Comcast: One Giant Step in a Longer March
Comcast: One Giant Step in a Longer March
Comcast: One Giant Step in a Longer March

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    As Art discussed yesterday, the expected FCC decision on the Free Press/Public Knowledge complaint against Comcast for throttling Bit Torrent will be groundbreaking precedent. This is because among other things, a Bush Administration FCC will find that the agency has the authority under the Communications Act to protect Internet users from discriminatory network management practices like those used by Comcast.

    But nobody should confuse “groundbreaking precedent” with an adequate solution to the problem of broadband service providers using their bottleneck powers to pick winners and losers on the Internet. Yes, the Comcast decision will be powerful and significant. But it will not be enough to check the telco-cable duopoly.

    Here is why the Comcast decision has its limits: First, the decision will apply only to Comcast. Second, the decision will apply only to the peer-to-peer throttling techniques that Comcast used. In an interview Tuesday with the New York Times, FCC Chair Kevin Martin made this very clear – that the case was decided on the specific facts and that he prefers dealing with discriminatory network practices solely by case-by-case adjudication, and without a general rule barring discrimination. Third, should Comcast challenge the FCC’s decision in court (as some expect), this decision may not become final for some time to come. That is cold comfort to Internet users and companies, particularly in light of the fact that Cox Cable was found to utilize the same techniques, and that AT&T revealed that it bans the use of all peer-to-peer applications over its wireless broadband network.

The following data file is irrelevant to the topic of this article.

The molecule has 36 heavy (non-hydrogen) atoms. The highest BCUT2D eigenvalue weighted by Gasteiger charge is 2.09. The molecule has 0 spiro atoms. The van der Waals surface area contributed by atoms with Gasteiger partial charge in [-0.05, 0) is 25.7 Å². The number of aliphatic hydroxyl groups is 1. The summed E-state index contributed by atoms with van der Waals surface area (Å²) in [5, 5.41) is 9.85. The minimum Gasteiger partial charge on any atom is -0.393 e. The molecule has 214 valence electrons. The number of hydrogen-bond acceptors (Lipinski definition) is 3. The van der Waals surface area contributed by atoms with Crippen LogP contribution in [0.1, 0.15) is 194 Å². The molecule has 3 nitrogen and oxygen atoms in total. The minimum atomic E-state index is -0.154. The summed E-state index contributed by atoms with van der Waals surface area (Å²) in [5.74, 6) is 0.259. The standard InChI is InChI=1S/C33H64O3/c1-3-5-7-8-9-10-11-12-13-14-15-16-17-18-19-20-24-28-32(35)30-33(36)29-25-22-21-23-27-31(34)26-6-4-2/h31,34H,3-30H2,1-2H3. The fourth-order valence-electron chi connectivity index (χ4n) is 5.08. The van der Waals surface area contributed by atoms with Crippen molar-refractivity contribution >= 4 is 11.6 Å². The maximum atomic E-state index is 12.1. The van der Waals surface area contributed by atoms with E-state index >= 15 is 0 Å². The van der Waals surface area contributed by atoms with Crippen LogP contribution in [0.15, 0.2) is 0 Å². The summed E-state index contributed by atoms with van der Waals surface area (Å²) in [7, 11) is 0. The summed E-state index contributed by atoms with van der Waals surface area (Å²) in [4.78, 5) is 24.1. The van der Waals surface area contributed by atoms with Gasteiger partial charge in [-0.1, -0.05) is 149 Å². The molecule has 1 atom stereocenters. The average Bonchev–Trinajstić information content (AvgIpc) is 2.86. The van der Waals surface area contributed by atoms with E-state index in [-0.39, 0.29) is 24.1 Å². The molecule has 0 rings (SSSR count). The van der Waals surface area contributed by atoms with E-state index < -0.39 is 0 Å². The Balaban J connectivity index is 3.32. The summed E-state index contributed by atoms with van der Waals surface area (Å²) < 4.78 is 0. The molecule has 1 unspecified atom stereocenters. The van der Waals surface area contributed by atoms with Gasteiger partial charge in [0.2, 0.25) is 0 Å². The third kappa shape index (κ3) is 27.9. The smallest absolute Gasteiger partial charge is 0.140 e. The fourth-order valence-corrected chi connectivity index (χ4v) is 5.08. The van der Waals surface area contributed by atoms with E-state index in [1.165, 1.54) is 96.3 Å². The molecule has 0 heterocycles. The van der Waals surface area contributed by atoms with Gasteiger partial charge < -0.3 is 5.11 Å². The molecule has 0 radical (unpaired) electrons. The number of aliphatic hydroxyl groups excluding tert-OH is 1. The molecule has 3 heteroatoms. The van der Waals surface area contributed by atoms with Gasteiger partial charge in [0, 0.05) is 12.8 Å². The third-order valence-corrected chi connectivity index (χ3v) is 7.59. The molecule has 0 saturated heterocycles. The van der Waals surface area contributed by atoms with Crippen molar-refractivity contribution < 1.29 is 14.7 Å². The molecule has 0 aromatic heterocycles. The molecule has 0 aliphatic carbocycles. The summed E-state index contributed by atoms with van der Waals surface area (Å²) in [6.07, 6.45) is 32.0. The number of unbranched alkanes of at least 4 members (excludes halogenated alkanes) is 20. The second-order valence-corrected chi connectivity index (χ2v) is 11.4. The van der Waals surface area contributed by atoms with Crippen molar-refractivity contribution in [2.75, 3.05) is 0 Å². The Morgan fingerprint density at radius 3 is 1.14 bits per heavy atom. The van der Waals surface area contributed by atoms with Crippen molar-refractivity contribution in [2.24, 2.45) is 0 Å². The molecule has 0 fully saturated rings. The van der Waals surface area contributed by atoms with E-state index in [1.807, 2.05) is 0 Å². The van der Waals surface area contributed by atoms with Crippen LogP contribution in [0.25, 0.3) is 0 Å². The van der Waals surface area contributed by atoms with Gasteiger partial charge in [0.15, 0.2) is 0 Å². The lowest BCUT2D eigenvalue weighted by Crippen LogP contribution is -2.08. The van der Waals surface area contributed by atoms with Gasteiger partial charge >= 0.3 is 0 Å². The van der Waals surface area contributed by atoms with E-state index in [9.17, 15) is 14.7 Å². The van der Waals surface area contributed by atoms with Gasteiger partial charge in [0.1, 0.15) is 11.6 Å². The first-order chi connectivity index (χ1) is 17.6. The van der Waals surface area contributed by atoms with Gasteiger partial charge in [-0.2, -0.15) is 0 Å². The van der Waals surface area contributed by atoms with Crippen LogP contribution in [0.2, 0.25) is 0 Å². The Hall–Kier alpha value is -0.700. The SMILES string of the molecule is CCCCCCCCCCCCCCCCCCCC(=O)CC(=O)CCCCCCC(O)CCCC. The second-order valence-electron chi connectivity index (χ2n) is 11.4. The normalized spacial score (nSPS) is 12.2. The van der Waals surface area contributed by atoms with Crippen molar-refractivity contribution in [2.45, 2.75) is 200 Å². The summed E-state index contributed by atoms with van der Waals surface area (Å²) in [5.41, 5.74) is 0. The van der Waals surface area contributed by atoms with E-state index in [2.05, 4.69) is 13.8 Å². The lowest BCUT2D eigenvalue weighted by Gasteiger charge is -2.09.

So why isn't case-by-case adjudication alone adequate? And if the Comcast decision by itself won't be enough to provide full protection for Internet users as well as content, applications and service providers, what more is needed? The problem with relying solely on case-by-case adjudication is that most Internet users do not have the expertise to find out whether a particular application or service is being interfered with, and/or have the resources to bring a complaint to the FCC. Just look at the Comcast case. In 2006, computer engineering expert Robb Topolski happens to decide to investigate interference with peer-to-peer uploads and discovers that it is coming from his own ISP. Following press reports and the Electronic Frontier Foundation’s own investigation, public interest groups, led by Free Press, filed the complaint and a Petition for Declaratory Ruling on November 1, 2007. Exactly nine months and many thousands of pages of pleadings later (with FP counsel Marvin Ammori’s 112 page magnum opus on FCC jurisdiction being perhaps the most amazing filing I’ve ever seen at the FCC – you can find it in his blog post here), we will have a decision. That’s an awful lot of time and resources spent just on one case.